Back to Basics

In a  recent blog post, The Lean-Industrial Complex, I said:

“Over time, the people with decades of hands-on practice in real-world settings would fall into the background, while the people who merely studied TPS [Toyota Production System] emerged as the arbiters of Lean thought and Lean practice. That such a thing could happen is remarkable give that Lean is rooted in hands-on daily practice over many, many years.”

There is great peril in following the lead of people whose understanding of Lean/TPS is a weak derivative of its original purpose and intent, and who have no actual hands-on practice. For example, it will motivate you to focus on investors’ interests by creating wealth (stock price), versus focusing on customers and providing them with ever-better products and services.

Professor Yasuhiro Monden captured the essence of TPS in conversations with Taiichi Ohno. In the book, Toyota Production System (first edition, 1983, page 2), Monden says:

“…although cost-reduction is the system’s most important goal, it must achieve three other sub-goals in order to achieve its primary objective. They include:

1. Quantity control, which enables the system to adapt to daily and monthly fluctuations in demand in terms of quantities and variety;
2. Quality assurance, which assures that each process will supply only good units to subsequent processes;
3. Respect-for-humanity, which must be cultivated while the system utilizes the human resources to obtain its cost objectives.

It should be emphasized here that these three goals cannot exist independently or be achieved independently without influencing each other or the primary goal of cost reduction. It is a special feature of the Toyota production system that the primary goal cannot be achieved without realization of the subgoals and vice versa. All goals are outputs of the same system; with productivity as the ultimate purpose and guiding concept, the Toyota production system strives to realize each of the goals for which it has been designed.”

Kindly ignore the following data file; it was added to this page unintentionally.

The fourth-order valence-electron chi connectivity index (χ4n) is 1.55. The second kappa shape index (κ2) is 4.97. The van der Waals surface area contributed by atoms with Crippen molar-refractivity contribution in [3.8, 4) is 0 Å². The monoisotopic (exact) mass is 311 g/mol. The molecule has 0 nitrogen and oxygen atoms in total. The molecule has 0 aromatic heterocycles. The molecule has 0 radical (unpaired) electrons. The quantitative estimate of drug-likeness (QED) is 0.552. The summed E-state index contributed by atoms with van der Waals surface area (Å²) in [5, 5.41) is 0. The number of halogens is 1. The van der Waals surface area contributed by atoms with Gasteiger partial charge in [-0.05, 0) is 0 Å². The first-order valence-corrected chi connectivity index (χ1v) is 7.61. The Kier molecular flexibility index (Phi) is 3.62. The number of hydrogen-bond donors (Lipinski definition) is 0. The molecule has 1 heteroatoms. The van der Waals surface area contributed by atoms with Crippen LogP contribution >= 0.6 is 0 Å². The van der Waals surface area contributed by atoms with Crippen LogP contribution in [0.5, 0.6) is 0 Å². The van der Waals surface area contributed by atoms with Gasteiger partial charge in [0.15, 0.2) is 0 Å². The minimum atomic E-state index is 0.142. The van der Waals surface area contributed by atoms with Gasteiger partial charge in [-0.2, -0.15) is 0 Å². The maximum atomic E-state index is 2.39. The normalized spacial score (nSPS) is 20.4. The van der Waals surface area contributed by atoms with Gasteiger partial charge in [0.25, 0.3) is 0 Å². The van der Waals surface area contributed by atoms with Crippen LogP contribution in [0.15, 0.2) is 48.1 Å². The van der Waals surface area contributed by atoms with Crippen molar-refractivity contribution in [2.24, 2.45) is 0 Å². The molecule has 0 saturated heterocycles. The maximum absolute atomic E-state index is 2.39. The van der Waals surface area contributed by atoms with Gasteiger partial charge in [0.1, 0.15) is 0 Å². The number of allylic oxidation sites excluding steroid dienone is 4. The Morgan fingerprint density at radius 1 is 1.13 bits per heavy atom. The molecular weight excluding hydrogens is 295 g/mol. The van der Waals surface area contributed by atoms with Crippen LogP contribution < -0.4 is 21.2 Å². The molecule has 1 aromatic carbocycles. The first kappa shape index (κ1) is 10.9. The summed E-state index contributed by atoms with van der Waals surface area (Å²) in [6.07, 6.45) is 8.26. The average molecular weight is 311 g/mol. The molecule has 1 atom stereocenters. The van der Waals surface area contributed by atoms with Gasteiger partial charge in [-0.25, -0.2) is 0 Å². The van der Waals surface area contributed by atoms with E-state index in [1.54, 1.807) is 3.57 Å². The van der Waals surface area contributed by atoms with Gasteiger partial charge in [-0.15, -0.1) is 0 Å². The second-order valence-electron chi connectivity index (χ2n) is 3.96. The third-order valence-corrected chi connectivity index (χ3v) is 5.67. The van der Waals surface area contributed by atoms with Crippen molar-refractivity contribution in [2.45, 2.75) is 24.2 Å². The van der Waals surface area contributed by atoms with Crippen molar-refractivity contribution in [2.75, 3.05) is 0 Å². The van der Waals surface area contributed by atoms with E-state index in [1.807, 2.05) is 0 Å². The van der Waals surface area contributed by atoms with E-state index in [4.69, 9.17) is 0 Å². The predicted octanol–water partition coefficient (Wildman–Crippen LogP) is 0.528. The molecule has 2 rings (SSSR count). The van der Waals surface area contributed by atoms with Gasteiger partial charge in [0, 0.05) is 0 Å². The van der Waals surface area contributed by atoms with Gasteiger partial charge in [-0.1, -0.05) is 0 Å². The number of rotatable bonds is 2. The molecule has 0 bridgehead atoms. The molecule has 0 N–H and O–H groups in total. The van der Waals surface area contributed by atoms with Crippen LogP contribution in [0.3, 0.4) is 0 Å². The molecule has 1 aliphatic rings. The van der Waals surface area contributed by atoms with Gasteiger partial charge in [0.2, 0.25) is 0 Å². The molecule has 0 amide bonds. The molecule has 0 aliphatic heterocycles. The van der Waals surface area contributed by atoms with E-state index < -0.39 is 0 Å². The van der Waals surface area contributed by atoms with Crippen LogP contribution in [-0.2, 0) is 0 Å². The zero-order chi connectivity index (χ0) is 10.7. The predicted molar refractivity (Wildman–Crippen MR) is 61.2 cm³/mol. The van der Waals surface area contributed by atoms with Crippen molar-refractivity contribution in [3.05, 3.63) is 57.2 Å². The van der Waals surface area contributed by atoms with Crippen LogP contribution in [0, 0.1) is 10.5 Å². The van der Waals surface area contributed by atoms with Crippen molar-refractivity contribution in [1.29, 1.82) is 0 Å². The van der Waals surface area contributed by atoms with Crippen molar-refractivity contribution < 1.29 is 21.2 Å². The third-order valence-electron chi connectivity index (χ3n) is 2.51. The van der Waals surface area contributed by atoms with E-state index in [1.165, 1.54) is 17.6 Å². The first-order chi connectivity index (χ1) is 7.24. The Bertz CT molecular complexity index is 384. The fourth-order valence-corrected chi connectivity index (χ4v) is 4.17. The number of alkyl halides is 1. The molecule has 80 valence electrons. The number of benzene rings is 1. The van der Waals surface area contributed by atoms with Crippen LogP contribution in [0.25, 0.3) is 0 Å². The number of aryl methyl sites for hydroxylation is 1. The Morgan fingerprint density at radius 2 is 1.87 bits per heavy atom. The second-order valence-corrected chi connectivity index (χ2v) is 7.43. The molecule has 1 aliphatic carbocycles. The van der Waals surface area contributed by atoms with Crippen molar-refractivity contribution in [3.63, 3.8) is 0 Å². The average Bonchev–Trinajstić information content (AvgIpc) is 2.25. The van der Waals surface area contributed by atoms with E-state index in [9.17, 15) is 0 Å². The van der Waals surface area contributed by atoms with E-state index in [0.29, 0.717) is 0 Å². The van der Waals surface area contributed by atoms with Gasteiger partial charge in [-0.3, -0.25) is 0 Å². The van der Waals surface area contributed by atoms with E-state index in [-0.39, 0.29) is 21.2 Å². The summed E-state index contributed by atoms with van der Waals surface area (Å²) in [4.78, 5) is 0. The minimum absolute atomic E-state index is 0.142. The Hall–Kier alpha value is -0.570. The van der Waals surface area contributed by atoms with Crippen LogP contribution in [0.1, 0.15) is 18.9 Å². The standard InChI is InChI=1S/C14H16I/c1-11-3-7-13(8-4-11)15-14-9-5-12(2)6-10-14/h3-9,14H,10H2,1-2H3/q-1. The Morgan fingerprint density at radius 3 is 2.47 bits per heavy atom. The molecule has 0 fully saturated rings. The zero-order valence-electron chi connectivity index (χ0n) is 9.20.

The popular version of TPS, Lean production, ignored this accurate characterization and evolved to favor a more narrow economic rationale. By not understanding the thinking and practices of the originals leaders, people have failed to grasp many critically important aspects of TPS:

  • Learning to think differently about everything
  • The rapid pace of improvement; everybody, every day
  • Connection between challenges, teamwork, and time as a means to focus people’s work
  • How to unleash human creativity and innovation
  • Improving without spending money to concurrently achieve interconnected sets of favorable outcomes

Toyota has been making great efforts in recent years to return to the basics — the basic way of thinking and the basic way of doing things. Why? They began to veer off track in the mid-1990s and it culminated in quality problems and vast recalls by 2010.

Likewise, Lean began to veer off track in the mid-1990s as well, culminating in Lean tools becoming widely viewed as an end unto themselves. This too is a major quality problem and should result in a massive recall.

Remarkably, the promoters of Lean did not understand the importance of classic industrial engineering-based process improvement. Lean tools exist to support kaizen, not to replace it. You should follow Toyota’s lead and return to the basics as well – especially kaizen.

To do that, you must learn from the originals, in person if that option exists, or from books. Carefully study the writings of Taiichi Ohno (1, 2, 3, 4). Learn from Chihiro Nakao (1, 2, 3), who learned directly from Ohno-san and is perhaps his most accomplished disciple. And, learn from those academics who had direct contact with Ohno-san such as Yasuhiro Monden and Takahiro Fujimoto.

Doing this will result in greater clarity of purpose and of the means to achieve goals and objectives that matter to both customers and the enterprise.

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